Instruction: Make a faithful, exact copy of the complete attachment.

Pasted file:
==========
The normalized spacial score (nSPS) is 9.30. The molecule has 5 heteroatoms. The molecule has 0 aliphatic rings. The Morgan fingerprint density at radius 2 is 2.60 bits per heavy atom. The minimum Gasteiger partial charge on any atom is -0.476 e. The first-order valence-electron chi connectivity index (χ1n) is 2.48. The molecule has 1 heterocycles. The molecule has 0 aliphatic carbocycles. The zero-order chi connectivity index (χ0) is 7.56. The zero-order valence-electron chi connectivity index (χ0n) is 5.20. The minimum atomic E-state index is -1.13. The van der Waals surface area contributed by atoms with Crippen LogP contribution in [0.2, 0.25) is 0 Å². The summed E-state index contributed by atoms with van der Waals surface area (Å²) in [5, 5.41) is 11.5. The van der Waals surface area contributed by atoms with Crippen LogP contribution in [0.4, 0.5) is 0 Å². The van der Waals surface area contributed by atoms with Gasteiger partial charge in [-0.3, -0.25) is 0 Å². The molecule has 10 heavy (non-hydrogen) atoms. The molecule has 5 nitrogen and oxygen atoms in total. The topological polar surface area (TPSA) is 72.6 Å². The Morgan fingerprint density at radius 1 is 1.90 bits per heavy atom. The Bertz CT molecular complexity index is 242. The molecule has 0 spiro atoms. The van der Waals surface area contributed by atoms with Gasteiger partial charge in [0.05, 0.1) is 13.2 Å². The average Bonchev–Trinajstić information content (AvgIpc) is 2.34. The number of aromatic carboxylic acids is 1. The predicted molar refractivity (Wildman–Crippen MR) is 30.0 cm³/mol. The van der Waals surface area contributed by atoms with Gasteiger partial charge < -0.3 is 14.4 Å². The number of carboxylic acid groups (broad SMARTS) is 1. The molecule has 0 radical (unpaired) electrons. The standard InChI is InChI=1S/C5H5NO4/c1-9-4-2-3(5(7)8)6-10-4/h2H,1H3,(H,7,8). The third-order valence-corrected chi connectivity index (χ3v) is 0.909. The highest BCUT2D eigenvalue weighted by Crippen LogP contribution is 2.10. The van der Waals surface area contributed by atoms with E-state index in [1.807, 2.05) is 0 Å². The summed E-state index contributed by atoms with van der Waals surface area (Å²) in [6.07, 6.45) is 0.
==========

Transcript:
The normalized spacial score (nSPS) is 9.30. The molecule has 5 heteroatoms. The molecule has 0 aliphatic rings. The Morgan fingerprint density at radius 2 is 2.60 bits per heavy atom. The minimum Gasteiger partial charge on any atom is -0.476 e. The first-order valence-electron chi connectivity index (χ1n) is 2.48. The molecule has 1 heterocycles. The molecule has 0 aliphatic carbocycles. The zero-order chi connectivity index (χ0) is 7.56. The zero-order valence-electron chi connectivity index (χ0n) is 5.20. The minimum atomic E-state index is -1.13. The van der Waals surface area contributed by atoms with Crippen LogP contribution in [0.2, 0.25) is 0 Å². The summed E-state index contributed by atoms with van der Waals surface area (Å²) in [5, 5.41) is 11.5. The van der Waals surface area contributed by atoms with Crippen LogP contribution in [0.4, 0.5) is 0 Å². The van der Waals surface area contributed by atoms with Gasteiger partial charge in [-0.3, -0.25) is 0 Å². The molecule has 10 heavy (non-hydrogen) atoms. The molecule has 5 nitrogen and oxygen atoms in total. The topological polar surface area (TPSA) is 72.6 Å². The Morgan fingerprint density at radius 1 is 1.90 bits per heavy atom. The Bertz CT molecular complexity index is 242. The molecule has 0 spiro atoms. The van der Waals surface area contributed by atoms with Gasteiger partial charge in [0.05, 0.1) is 13.2 Å². The average Bonchev–Trinajstić information content (AvgIpc) is 2.34. The number of aromatic carboxylic acids is 1. The predicted molar refractivity (Wildman–Crippen MR) is 30.0 cm³/mol. The van der Waals surface area contributed by atoms with Gasteiger partial charge < -0.3 is 14.4 Å². The number of carboxylic acid groups (broad SMARTS) is 1. The molecule has 0 radical (unpaired) electrons. The standard InChI is InChI=1S/C5H5NO4/c1-9-4-2-3(5(7)8)6-10-4/h2H,1H3,(H,7,8). The third-order valence-corrected chi connectivity index (χ3v) is 0.909. The highest BCUT2D eigenvalue weighted by Crippen LogP contribution is 2.10. The van der Waals surface area contributed by atoms with E-state index in [1.807, 2.05) is 0 Å². The summed E-state index contributed by atoms with van der Waals surface area (Å²) in [6.07, 6.45) is 0.